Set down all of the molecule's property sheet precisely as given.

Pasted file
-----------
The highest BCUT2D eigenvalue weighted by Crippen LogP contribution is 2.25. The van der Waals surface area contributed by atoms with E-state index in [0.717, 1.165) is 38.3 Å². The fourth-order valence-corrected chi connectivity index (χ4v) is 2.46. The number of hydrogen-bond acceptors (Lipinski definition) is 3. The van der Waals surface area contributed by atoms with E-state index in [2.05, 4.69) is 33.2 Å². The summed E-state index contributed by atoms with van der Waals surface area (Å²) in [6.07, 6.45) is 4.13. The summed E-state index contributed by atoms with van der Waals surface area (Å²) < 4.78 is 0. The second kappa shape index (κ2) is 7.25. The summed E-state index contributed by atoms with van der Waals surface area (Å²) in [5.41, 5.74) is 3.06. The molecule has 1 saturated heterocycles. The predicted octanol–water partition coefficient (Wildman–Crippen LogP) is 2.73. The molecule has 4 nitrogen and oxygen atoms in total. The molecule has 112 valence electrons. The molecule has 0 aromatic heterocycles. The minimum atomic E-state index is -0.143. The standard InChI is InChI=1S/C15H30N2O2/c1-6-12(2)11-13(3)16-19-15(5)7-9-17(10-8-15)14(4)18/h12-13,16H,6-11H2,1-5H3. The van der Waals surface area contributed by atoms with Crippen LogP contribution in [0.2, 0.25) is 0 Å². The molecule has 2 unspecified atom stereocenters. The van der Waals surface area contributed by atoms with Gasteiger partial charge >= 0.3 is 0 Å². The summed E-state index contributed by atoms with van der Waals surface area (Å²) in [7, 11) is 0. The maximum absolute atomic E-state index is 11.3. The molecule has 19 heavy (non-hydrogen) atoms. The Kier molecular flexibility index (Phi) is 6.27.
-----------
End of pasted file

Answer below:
The highest BCUT2D eigenvalue weighted by Crippen LogP contribution is 2.25. The van der Waals surface area contributed by atoms with E-state index in [0.717, 1.165) is 38.3 Å². The fourth-order valence-corrected chi connectivity index (χ4v) is 2.46. The number of hydrogen-bond acceptors (Lipinski definition) is 3. The van der Waals surface area contributed by atoms with E-state index in [2.05, 4.69) is 33.2 Å². The summed E-state index contributed by atoms with van der Waals surface area (Å²) in [6.07, 6.45) is 4.13. The summed E-state index contributed by atoms with van der Waals surface area (Å²) < 4.78 is 0. The second kappa shape index (κ2) is 7.25. The summed E-state index contributed by atoms with van der Waals surface area (Å²) in [5.41, 5.74) is 3.06. The molecule has 1 saturated heterocycles. The predicted octanol–water partition coefficient (Wildman–Crippen LogP) is 2.73. The molecule has 4 nitrogen and oxygen atoms in total. The molecule has 112 valence electrons. The molecule has 0 aromatic heterocycles. The minimum atomic E-state index is -0.143. The standard InChI is InChI=1S/C15H30N2O2/c1-6-12(2)11-13(3)16-19-15(5)7-9-17(10-8-15)14(4)18/h12-13,16H,6-11H2,1-5H3. The van der Waals surface area contributed by atoms with Crippen LogP contribution in [0.2, 0.25) is 0 Å². The molecule has 2 unspecified atom stereocenters. The van der Waals surface area contributed by atoms with Gasteiger partial charge >= 0.3 is 0 Å². The summed E-state index contributed by atoms with van der Waals surface area (Å²) in [7, 11) is 0. The maximum absolute atomic E-state index is 11.3. The molecule has 19 heavy (non-hydrogen) atoms. The Kier molecular flexibility index (Phi) is 6.27.